Race and Recovery After Hurricane Harvey

We are comforted by the images of the unity and resilience of the people of Houston, Texas after Hurricane Harvey. It will be those traits that will be so important in the recovery from the torrential rains and flooding that devastated Houston and other Texas and regional communities. Here, in an article by Oliver McAteer (Metro.co.uk Wednesday 30 Aug 2017 5:17 pm), we see the discussion of another issue.
Understanding who is most affected by natural disaster and what this teaches us is of great importance in our attempt to achieve and maintain social justice both in the face of natural disaster and in the everyday lives of all people. Black Americans and poor people will be hit the hardest by Hurricane Harvey, a UK researcher has said.
Mainstream media is painting a picture of unity and resilience in the face of adversity, but it is race and social class, which will determine the impact of the storm—just like they did during Hurricane Katrina in 2005, says Dr. Anna Hartnell.
The Birkbeck, University of London lecturer, and author of After Katrina: Race, Neoliberalism and the End of the American Century said a number of factors put black Americans at risk of suffering greater repercussions from Harvey.
She told Metro US: ‘Although Texas itself is more central to the American imagination than Louisiana–New Orleans in particular has been constructed as a kind of pariah–it is nonetheless home to pockets of extreme poverty. In Houston 30 percent of residents live below the poverty line. And, like New Orleans and indeed most other urban centers in the US, poverty in Houston is overwhelmingly and disproportionately racialized.
‘Race and social class will determine the impact of storm’
‘Cheaper land tends to also be floodplains in flood-prone areas. Car and home ownership are measures of short term and long term resilience with respect to disasters like Hurricane Harvey, and just as with Hurricane Katrina, people of color in Texas are far less likely to own cars that might enable them to evacuate or homes on which they can claim insurance and rebuild later on.
‘Black Americans are also much more likely to live in undervalued neighborhoods which will secure fewer recovery dollars down the line, which are then in turn less likely to be able to return and regroup, and so are vulnerable to gentrification—as was the case in New Orleans after Katrina.’
Dr. Hartnell said it is a ‘great myth that disasters are social levelers’ and Donald Trump is only perpetuating this stereotype. She explained that waving around the Lone Star State flag and shouting, ‘it happened to Texas and Texas can handle anything’, obscures the fact that ‘resilience is not created equal but rather something that is built into people and communities according to relative wealth and status’.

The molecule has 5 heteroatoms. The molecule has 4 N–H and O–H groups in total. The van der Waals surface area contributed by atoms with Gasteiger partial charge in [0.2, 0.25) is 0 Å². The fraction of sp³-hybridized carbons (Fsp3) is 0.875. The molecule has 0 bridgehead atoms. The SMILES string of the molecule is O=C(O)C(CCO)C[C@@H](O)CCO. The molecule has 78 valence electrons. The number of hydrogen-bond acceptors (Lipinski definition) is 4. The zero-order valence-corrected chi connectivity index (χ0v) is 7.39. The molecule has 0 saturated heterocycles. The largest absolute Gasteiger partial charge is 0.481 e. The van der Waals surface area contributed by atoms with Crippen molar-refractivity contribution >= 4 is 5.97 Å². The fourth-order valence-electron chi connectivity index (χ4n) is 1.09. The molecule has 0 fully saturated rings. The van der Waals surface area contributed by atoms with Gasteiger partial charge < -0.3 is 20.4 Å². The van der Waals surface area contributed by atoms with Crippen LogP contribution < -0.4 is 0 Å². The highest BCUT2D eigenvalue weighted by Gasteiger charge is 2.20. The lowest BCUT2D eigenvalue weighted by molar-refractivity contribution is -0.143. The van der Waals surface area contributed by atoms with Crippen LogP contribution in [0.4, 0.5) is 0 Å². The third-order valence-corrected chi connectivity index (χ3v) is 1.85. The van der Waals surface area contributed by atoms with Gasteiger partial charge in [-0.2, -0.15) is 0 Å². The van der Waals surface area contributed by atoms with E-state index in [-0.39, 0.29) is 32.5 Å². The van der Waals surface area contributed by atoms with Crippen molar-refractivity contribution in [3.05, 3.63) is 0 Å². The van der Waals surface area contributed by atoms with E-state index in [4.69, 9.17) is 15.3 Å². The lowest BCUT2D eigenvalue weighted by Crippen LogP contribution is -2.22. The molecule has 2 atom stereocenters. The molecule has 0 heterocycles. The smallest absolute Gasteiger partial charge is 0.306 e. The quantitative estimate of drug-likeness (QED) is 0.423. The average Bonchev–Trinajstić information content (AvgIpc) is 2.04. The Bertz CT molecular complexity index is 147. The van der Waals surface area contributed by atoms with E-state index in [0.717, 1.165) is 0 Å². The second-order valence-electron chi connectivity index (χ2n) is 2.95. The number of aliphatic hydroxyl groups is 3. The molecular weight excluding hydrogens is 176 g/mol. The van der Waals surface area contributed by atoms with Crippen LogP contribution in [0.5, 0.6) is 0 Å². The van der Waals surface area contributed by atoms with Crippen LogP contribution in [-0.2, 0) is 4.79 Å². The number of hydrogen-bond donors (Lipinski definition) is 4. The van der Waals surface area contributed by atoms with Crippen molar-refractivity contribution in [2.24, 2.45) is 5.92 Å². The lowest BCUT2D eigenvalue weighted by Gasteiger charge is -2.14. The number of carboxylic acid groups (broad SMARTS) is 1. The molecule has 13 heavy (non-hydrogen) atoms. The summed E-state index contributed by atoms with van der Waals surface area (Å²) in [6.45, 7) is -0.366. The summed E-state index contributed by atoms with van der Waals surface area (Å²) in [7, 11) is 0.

Almost as soon as the New Orleans metro area began to fill with water in the late summer of 2005, following the catastrophic breaching of the levees by Hurricane Katrina, the story was one about race and class. What is striking about the mainstream coverage of Hurricane Harvey, by contrast, is that it is largely being presented as illustrative of the great myth that disasters are social levelers.
Houston is also home to a number of oil refineries, some of which have been damaged by the storm or have had to be shut down, leading to the emission of potentially hazardous and carcinogenic pollutants. Again, just like Louisiana’s petrochemical corridor, which has been dubbed “cancer alley,” the communities living closest to these sites are low-income communities of color. They are exposed to these pollutants on a daily basis, an injustice that some commentators describe as ‘environmental racism’, but the risks have been enormously exacerbated by the storm.

Dr. Hartnell added: ‘So beneath the narrative of resilience and unity that the mainstream media and the US government and authorities have done their best to circulate, the reality is that race and class disparities will determine the impact of the storm just as dramatically and unjustly as they did in 2005.’

Fondly submitted,
For the Diversity Committee

This entry was posted in Uncategorized. Bookmark the permalink.

Leave a Reply

Fill in your details below or click an icon to log in:

WordPress.com Logo

You are commenting using your WordPress.com account. Log Out /  Change )

Google photo

You are commenting using your Google account. Log Out /  Change )

Twitter picture

You are commenting using your Twitter account. Log Out /  Change )

Facebook photo

You are commenting using your Facebook account. Log Out /  Change )

Connecting to %s